RoyaltyStat Blog

Transfer Pricing Profit Indicators Using All Available Data

Posted by Ednaldo Silva

Consider two aspects of statistical reliability principles. First, reliability can be measured by the ratio of the selected parameter estimate divided by its standard error.  We want this reliability ratio to be as high as possible. Second, reliability depends on sample size such that larger samples produce more reliable estimates.

Transfer pricing rules recognize that statistical estimates of the selected profit indicator must consider multiple-year analysis to achieve a reliable measure of arm’s length taxable income. See OECD (2017), ¶¶ 3.75-3.79 and US Treas. Reg. § 1.482-1(f)(2)(iii).

The Profit Margin of US Retailers in Transfer Pricing

Posted by Ednaldo Silva

Segue a reliable method to determine the arm's length profit margin of each selected comparable company to benchmark the tested party. For each selected comparable company, we measure Total Costs (Lato) = COGS + XSGA + (DP – AM). In Standard & Poor's Global (Compustat) mnemonics, COGS is cost of goods sold, XSGA is operating expenses, DP is the depreciation of property, plant & equipment (PPENT), including AM that is the amortization of acquired intangibles. Denote C as Total Costs (Lato) and S as Net Sales, which for each selected company is the sum of the unit price of the individual goods and services offered by the enterprise during the fiscal year multiplied by the respective quantity supplied:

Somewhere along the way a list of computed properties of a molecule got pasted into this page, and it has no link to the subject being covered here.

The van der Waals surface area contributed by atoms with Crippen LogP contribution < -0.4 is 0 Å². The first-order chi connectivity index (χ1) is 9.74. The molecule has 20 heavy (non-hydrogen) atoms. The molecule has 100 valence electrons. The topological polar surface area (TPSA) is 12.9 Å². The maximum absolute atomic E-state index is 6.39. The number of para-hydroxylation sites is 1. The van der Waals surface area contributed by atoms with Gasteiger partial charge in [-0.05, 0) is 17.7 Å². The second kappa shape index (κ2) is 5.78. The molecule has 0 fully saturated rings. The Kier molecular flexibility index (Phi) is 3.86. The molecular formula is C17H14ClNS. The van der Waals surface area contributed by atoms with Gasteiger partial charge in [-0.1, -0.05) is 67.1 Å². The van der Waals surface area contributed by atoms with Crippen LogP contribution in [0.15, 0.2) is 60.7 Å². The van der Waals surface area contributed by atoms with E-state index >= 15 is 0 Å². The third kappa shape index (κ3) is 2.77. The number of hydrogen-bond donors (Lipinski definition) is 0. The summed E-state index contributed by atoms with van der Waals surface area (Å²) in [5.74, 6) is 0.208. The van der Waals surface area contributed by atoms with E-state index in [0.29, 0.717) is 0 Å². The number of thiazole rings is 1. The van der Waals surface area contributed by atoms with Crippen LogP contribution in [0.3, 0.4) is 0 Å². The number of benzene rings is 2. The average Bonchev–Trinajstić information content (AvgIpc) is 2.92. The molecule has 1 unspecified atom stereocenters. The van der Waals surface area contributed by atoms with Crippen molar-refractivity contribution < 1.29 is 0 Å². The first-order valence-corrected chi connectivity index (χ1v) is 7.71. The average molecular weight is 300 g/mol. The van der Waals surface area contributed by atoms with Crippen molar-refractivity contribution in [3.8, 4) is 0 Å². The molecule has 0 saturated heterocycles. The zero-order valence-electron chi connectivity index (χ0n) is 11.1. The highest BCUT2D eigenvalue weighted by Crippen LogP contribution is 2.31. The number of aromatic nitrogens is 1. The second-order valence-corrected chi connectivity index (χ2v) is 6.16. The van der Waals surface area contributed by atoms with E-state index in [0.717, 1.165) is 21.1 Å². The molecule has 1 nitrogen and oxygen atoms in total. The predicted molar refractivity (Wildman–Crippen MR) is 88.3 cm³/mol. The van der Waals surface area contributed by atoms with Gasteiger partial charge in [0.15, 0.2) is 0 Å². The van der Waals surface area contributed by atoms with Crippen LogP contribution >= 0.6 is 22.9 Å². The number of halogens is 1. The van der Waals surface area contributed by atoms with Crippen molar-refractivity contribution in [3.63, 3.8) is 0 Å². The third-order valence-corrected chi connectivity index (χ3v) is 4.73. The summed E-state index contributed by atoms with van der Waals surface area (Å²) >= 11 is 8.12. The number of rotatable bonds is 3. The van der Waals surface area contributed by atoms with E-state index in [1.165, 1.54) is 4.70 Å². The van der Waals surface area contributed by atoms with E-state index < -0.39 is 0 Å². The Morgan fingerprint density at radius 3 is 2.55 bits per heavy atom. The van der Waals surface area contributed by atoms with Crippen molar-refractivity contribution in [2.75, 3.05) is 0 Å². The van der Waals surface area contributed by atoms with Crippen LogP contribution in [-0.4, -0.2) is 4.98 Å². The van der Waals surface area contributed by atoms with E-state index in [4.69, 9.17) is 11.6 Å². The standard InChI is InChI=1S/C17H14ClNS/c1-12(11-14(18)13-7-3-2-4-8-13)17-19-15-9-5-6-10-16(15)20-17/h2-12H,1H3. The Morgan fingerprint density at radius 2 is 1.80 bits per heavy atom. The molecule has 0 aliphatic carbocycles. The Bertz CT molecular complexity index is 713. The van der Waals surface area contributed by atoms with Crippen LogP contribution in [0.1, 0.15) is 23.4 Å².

(1)     S(t) = C(t) + P(t)

for t = 1 to T fiscal periods.

The Profit Markup Model in Transfer Pricing

Posted by Ednaldo Silva

We have well-specified “return on assets” showing that we must estimate reduced-forms (instead of structural) equations and ran away from using this scrappy financial ratio to determine arm’s length profits subject to corporate income taxes. However, criticism is valid if we can provide a better substitute that can satisfy two conditions: First, the new alternative theory (markup pricing) resolves certain knotty issues of the old theory (such as avoid the cloudy base of “return on assets”); and second, the new theory provides more reliable measures of arm’s length profits. We hold that markup pricing-based profits are superior to “return on assets” respecting these two conditions.

Another Look at Using ROA in Transfer Pricing

Posted by Ednaldo Silva

Assets are heterogeneous making cross-companies comparisons difficult. We may get relief knowing that the specific assets composing the “perpetual inventory” dynamic equation of company growth rates can be restricted to property, plant & equipment (PPE); however, different start or acquisition dates (called vintages) and different depreciation rates make PPE also difficult to compare across companies.

Return on Assets Using Adaptive Expectations IN tRANSFER pRICING

Posted by Ednaldo Silva

In transfer pricing, certain analysts prefer using “return on assets” even for businesses such as wholesale or retail trade in which assets are not expected to have a significant impact on operating profits. These analysts postulate a simple linear relationship between operating profits and accounting assets (variously defined) and calculate quartiles without respite. The econometric model underlying the single-variable computation of the quartiles of “return on assets” can be written as: